But assuming we can very efficiently, sustainably, and ethically produce food using new approaches (meat farms that grow muscles rather than animals, etc...) and energy can be obtained through fusion, and efficiencies in transporting this energy are achieved, the thing that remains is that automation (and information gathering) will remain at the core of it, because all these improvements are done usually working on things at a scale that goes under our evolutionary radar.

    The main problems that we are going to face in developed countries for now (and in not a very distant future in the developing countries - luckily for them, they don't have to spend much on heating costs) is one of a distributive nature and in finding an appropriate balance, not derived from an ideological perspective, but empirical one, of how the governments can do that, so that they encourage what is called growth, but for which we will need a new term in a couple of generations, when population will start dropping and when people will probably want to repopulate the oceans with all the decimated stocks, reintroduce buffaloes and grizzlies in the preeries, clean the past pollution, etc. Of course, this is the optimistic future, not well written about because to reach it would imply a breaking with the current structures. Dystopian futures might come closer to mind and given the way things are, have a greater chance of development. The increase level of empathy in our society, at an individual level will be the linchpin that can help the phoenix bird to be reborn, but then the stomach has always precedence...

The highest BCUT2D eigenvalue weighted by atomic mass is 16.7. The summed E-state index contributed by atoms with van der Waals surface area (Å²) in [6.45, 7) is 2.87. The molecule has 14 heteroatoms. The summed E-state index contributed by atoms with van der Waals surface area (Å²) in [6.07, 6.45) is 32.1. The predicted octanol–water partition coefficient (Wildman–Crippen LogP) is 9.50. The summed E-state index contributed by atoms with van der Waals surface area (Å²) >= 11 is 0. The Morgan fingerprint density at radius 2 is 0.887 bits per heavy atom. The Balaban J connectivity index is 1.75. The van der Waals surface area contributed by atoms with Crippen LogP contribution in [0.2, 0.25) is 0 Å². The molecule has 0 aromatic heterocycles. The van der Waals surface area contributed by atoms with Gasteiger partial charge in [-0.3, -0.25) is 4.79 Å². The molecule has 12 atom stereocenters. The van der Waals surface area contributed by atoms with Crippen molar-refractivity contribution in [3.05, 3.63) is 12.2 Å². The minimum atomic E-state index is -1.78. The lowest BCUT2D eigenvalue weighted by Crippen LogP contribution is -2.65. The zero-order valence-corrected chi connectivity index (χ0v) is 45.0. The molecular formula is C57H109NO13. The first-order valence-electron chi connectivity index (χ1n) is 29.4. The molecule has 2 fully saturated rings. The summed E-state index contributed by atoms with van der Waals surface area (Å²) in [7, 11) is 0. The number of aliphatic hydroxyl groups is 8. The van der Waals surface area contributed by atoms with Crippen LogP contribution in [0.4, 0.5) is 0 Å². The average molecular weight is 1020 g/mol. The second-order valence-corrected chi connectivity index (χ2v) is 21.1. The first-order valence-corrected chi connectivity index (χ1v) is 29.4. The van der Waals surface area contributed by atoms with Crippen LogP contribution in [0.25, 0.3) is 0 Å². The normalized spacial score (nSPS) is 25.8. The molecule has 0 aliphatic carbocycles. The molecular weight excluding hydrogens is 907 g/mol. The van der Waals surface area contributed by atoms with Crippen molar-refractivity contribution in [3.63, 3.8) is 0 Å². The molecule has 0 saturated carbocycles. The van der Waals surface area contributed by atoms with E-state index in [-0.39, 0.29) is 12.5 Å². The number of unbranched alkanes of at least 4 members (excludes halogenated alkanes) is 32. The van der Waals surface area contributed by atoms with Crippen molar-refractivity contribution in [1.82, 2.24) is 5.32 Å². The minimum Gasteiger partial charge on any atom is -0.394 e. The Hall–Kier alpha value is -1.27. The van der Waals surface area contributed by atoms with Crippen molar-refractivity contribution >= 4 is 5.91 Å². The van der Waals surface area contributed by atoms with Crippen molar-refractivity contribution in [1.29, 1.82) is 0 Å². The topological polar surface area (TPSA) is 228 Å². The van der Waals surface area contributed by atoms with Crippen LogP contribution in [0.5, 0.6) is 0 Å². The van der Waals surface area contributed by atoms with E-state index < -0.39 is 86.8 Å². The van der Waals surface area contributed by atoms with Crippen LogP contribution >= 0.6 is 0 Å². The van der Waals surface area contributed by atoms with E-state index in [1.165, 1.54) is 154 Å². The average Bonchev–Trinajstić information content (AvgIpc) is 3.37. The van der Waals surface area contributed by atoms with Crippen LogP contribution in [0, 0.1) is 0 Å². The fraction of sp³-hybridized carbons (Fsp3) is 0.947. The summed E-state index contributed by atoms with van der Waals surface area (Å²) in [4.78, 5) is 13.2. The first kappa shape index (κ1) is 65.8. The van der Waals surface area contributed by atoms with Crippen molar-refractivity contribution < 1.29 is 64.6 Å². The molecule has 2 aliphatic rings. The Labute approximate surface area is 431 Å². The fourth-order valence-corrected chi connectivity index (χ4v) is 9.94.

A very systematic approach on what are you studying is taken by the FERNAND BRAUDEL CENTER
    for the Study of Economies, Historical Systems, and Civilizations ( and one of their publications, The Journal of World-Systems Research (

    Immanuel Wallerstein has a nice bi-monthly posting on the current events, and I am looking with interest on his comments on the Tunisian/Egyptian affairs.

  7. Hmm, a few responses.